Thursday, January 24, 2008


Hide-and-go-seek is a common childhood game in both America and Japan, where it's called kakurenbo (かくれんぼ). Although the game is basically the same, there's a difference in how it's played in the two countries that I find interesting and perhaps telling.

In both America and Japan, one player is "It" and must try to find the other players, who hide. In both countries, It covers his or her eyes and counts to a given number while the other players scatter to their hiding places. But here's where the difference emerges.

In America, It counts and then shouts, "Ready or not, here I come!" Players are given a predetermined amount of time to hide. Those who cannot find a proper hiding place before the count finishes are out of luck; they will be quickly found.

In Japan, however, It counts and then shouts, "Are you ready?" (もういいかい?). Players who are fully hidden shout, "I'm ready!" (もういいよ!), while players who are still finding a hiding place yell, "Not yet!" (まあだだよ!). If any players shout, "Not yet," It has to count some more and then yell, "Are you ready?" again. This may need to be repeated more than once. The search cannot begin as long as anyone answers "Not yet!" Only after everyone has answered "I'm ready!" can the hunt begin.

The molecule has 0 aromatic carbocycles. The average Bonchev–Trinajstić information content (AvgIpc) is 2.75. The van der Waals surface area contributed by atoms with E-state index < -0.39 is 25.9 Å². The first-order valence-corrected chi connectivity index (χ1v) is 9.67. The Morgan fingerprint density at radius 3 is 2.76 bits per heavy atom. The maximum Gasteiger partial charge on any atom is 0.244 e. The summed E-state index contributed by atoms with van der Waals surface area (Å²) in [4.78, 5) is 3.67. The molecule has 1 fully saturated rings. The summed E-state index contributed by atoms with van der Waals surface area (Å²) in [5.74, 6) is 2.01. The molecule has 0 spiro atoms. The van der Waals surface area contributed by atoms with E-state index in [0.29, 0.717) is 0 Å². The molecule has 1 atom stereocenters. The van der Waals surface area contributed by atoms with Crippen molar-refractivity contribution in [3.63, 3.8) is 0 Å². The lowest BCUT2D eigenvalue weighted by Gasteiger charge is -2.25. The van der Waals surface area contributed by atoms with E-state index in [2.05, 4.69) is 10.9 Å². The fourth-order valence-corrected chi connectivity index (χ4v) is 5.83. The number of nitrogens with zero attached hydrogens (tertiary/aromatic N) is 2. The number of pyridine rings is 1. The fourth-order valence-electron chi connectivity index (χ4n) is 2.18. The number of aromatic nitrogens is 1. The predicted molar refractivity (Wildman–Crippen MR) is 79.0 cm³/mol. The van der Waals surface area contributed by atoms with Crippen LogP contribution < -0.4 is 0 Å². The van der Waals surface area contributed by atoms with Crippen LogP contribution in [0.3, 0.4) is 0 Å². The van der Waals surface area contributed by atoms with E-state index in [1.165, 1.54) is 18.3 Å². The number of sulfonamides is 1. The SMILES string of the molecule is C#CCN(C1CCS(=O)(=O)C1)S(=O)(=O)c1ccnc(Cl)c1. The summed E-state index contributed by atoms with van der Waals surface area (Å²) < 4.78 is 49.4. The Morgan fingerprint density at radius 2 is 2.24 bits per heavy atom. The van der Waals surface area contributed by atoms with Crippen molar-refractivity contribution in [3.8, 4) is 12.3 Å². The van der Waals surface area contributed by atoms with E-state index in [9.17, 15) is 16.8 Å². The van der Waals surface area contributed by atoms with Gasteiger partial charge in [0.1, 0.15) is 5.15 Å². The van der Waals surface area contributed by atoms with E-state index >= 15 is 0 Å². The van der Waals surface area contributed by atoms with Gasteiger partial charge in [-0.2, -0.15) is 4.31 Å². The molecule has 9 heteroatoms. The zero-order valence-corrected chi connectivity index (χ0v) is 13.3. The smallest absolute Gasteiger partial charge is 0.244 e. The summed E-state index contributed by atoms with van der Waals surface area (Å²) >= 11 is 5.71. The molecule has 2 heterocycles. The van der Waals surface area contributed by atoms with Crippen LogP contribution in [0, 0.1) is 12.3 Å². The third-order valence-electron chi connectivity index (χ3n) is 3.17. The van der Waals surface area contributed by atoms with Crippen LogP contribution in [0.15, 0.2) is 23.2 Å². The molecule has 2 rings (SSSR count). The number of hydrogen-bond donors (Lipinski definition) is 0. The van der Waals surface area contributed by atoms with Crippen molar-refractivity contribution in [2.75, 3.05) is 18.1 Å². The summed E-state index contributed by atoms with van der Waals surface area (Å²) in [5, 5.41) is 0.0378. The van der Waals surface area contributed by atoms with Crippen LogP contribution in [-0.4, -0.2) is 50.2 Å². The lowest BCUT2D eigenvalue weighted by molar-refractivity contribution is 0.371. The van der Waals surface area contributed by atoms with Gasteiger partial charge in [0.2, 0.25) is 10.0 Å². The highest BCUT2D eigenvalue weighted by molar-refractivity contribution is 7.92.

So, does this variation in a children's game tell us something about American and Japanese societies? Can we conclude that, like hide-and-seek, American society is formal, adversarial, and legalistic, setting forth clear rules for antagonists and inflexibly enforcing compliance, "ready or not," while Japanese society, like kakurenbo, is more informal and collaborative, encouraging flexible cooperation between antagonists? Well, that's probably reading too much into a mere childhood game, but perhaps there is something to the idea. In any event, it is an interesting difference.

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